The record is undeniable. Labor applies the wealth of the nation to build a sound economy and a fair community. The Coalition serves primarily the foreign corporations which send much of the nation’s vast wealth straight offshore. This was detailed here at IA in June. We shall update this when the next set of national accounts are released.

Albo’s accolades

Australia was celebrated worldwide during the last Labor period not just for generating the best-performed economy the world had ever seen, but also for its infrastructure successes. In 2012, the London-based Infrastructure Investor gave the prestigious Infrastructure Minister of the Year award to Australia’s Anthony Albanese. Few Australians, if any, were told that.

Albo’s qualities which earned him the gong included:

‘...his skill and tenacity in overseeing infrastructure development in one of the world’s most active and mature infrastructure markets; his passion about infrastructure and its role in economic growth and job creation; and his recently launched $A6 billion Regional Infrastructure Fund to unlock investment in mining communities.’

The award also noted Albo’s role in:

‘...kick-starting major rail projects and the way he has involved the federal government in urban infrastructure, where it has not traditionally been particularly influential.’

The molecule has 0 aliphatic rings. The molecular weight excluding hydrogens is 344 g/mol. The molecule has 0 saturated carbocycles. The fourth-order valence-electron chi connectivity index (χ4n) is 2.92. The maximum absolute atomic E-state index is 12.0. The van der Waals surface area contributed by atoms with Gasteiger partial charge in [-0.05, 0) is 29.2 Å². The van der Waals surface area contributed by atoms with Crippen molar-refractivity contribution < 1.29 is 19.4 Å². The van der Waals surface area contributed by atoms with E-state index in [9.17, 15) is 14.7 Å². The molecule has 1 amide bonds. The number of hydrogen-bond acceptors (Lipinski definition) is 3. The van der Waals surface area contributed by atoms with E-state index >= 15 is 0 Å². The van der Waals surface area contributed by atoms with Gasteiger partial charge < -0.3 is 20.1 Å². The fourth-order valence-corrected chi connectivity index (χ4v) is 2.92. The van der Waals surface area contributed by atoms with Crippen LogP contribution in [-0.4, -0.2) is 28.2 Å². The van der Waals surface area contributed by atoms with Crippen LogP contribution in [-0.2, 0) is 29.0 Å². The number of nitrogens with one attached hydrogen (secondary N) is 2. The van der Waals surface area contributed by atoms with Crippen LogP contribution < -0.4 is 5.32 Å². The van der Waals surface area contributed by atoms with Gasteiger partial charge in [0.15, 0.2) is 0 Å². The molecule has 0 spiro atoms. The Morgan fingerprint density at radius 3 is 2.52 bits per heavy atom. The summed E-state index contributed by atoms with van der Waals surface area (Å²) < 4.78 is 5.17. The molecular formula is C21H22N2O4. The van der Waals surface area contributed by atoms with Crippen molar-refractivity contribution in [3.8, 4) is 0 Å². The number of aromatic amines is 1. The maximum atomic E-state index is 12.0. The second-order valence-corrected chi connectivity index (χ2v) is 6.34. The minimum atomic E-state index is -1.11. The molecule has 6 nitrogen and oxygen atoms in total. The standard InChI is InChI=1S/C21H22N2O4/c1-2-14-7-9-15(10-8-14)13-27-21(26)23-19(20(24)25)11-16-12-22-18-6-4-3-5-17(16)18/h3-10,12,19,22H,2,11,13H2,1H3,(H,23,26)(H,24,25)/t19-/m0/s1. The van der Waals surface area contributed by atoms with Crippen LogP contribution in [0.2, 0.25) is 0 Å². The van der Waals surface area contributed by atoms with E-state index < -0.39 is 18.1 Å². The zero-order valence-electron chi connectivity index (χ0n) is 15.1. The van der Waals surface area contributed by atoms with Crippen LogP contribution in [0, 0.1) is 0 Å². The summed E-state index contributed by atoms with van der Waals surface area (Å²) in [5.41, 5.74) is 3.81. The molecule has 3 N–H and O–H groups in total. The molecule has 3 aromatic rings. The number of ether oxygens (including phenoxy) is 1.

Few voters know this.

Australia’s craven economics media

Most Australians know little about Labor’s achievements and less about the Coalition’s failures — because the dominant media employ teams of economics writers to falsify the record on both. Mainstream newspapers, television and news radio barely mention the subjects of debt and infrastructure today. But they used them relentlessly to condemn Labor throughout its tenure.

Clearly, what is ailing Australia is not its dearth of wealth. As we saw here last week, exports are booming and profits are soaring, despite the pandemic. Nor does Australia lack experienced political leaders capable of once again building the world’s best-performed economy and a just society. What is lacking is the will to ensure citizens are accurately informed and not conned continually by big business media into voting for a big business government.

This is a challenge beyond economics.

There is no shortage of nation-building initiatives which would address the deteriorating jobless situation and build the national estate — as happened between 2008 and 2013. This will happen again with another visionary administration.

If only someone like Anthony Albanese was around and available to lead a party in government. And if only voters knew his and his party’s actual record of achievement.

Alan Austin’s defamation matter is nearly over. You can read an update HERE and help out by contributing to the crowd-funding campaign HERE. Alan Austin is an Independent Australia columnist and freelance journalist. You can follow him on Twitter @AlanAustin001